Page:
Ferrari’s Sebastian Vettel said he did not like the new ‘shield’ head protection system when he tried it in practice at the British Grand Prix.
The four-time world champion ran just one lap with the device fitted to his car before abandoning it.
“I got a bit dizzy. The forward vision is not very good. I think it is because of the curvature,” Vettel said.
“You get distortion plus a bit of downwash on the back of the helmet on the straights pushing my head forward.”
He added: “We had a run planned with it, but I didn’t like it so I took it off.”
Governing body the FIA has developed the device after the teams said they preferred the idea of a clear screen over the controversial halo device tested last year, which is a wishbone-shape over the cockpit, including a bar in front of the driver’s head.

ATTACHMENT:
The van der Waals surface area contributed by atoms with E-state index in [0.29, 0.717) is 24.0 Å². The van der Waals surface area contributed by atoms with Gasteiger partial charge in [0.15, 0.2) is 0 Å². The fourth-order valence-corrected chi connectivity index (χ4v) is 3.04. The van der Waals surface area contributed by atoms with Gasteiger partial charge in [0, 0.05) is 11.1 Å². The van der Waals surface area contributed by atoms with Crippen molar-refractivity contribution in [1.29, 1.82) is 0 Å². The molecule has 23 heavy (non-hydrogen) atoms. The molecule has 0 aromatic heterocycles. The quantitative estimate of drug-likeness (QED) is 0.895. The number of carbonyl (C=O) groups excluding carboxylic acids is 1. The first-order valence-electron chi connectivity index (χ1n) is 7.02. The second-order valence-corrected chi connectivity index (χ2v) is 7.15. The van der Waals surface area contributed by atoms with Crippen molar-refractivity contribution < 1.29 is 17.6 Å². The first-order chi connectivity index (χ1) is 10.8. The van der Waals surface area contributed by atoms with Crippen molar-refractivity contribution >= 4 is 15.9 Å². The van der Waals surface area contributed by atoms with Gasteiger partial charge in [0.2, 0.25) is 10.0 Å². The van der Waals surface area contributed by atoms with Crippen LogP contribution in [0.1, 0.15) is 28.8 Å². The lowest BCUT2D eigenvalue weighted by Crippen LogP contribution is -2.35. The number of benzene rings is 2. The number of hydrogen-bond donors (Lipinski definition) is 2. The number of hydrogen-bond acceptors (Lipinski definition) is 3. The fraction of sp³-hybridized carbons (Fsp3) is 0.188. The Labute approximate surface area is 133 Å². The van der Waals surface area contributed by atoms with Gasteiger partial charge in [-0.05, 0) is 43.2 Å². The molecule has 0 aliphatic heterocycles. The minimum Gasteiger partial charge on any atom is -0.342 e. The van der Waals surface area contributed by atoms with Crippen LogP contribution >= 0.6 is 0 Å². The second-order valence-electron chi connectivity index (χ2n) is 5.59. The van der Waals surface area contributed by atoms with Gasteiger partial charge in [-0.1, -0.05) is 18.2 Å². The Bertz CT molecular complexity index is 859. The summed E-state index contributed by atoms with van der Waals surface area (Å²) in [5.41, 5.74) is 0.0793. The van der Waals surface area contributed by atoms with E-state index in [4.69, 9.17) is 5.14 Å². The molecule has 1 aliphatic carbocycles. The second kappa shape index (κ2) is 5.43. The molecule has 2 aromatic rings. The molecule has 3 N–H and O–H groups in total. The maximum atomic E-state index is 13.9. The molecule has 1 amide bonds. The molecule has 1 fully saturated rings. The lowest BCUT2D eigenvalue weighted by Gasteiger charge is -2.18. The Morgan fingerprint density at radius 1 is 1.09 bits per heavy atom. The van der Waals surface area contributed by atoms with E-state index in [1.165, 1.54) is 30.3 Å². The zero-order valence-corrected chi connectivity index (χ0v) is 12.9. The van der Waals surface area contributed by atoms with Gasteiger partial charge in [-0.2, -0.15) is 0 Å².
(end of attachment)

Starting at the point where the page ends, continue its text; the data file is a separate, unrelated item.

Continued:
A full first test is scheduled for the Italian Grand Prix in September. The FIA ran the device at Silverstone “in an effort to get initial feedback from drivers at the earliest possible stage of development”.
The FIA is committed to introducing additional cockpit head protection in 2018 but so far the only device that has proved to satisfy all the requirements is the halo.
However, there is a reluctance in some quarters to use the halo, largely on aesthetic grounds but also because of concerns it potentially undermines F1’s ethos as an open-cockpit formula.